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Europe rights court orders Russia to compensate Chechen woman

[JURIST] The European Court of Human Rights (ECHR) [official website] Friday ordered Russia to compensate a Chechen woman [opinion text; press release] for the disappearance and alleged killing of her husband in 2000. Applicant Asmart Magomedovna Baysayeva's husband disappeared on his way to work, a trip that took him through a checkpoint manned by the Russian military [official website, in Russian]. Despite Russian claims that her husband was not one of a number of checkpoint detainees, numerous witnesses told Baysayeva that they saw Russian soldiers taking him away. A masked man in a soldier uniform later contacted her and sold her an amateur video of Russian soldiers beating her husband and taking him to some abandoned buildings. It was later revealed that the prosecutor's office knew of this tape, but all investigations into the matter failed to identify those responsible and no charges were ever brought. The Russian government maintains that the investigation is ongoing, despite having been adjourned and reopened more than 12 times. In finding that Russia failed in its duty to protect Baysayeva's husband and to properly investigate his disappearance, ECHR awarded her approximately 52,000 Euros, as well as court costs.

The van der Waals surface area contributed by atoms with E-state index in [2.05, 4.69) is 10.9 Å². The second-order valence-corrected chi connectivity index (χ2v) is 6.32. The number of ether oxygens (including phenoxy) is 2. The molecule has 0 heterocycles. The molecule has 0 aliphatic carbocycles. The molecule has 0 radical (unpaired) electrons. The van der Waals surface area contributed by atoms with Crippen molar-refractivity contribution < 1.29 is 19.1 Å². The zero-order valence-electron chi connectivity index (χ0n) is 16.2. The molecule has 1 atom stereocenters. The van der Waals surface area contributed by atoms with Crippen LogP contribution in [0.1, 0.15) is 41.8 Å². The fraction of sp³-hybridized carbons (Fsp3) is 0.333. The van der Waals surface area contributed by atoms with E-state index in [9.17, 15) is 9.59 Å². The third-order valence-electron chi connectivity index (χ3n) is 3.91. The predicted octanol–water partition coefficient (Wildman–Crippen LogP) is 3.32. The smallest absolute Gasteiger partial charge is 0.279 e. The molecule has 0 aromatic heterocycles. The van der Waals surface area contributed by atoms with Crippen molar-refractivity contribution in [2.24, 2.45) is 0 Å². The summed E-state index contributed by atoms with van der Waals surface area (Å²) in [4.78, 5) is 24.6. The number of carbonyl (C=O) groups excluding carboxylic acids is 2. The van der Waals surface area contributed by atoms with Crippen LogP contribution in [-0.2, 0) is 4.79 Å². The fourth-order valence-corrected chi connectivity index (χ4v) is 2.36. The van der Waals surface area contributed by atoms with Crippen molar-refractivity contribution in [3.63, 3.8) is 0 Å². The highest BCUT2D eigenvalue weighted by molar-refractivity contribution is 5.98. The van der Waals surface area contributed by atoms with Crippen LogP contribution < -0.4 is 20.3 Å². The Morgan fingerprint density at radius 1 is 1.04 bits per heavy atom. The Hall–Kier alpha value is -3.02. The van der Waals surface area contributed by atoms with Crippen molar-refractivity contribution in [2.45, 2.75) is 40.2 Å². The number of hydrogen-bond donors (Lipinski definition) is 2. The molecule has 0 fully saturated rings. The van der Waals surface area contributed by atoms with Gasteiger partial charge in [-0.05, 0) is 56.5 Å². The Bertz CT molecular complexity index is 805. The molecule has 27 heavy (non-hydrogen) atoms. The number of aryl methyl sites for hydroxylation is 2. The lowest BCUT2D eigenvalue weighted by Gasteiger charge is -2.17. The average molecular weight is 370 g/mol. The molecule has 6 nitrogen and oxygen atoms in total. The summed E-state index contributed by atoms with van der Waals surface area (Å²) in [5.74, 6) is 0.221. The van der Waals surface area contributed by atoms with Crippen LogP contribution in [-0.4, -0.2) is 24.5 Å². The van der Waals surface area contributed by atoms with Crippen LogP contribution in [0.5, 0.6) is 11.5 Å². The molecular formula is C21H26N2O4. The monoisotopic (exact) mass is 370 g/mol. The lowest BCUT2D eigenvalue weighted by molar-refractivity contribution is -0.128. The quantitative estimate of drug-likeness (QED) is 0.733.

Last month, following the release of a report [JURIST report] from the Council of Europe's European Committee for the Prevention of Torture and Inhuman or Degrading Treatment or Punishment (CPT) [official website] calling on Russia to investigate such allegations [JURIST report], the president-elect of Russia's Chechen Republic [official website, in Russian] accused Russian authorities of torturing Chechen detainees [JURIST report]. MosNews has more. Reuters has additional coverage.

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Paper Chase is JURIST's real-time legal news service, powered by a team of 30 law student reporters and editors led by law professor Bernard Hibbitts at the University of Pittsburgh School of Law. As an educational service, Paper Chase is dedicated to presenting important legal news and materials rapidly, objectively and intelligibly in an accessible format.

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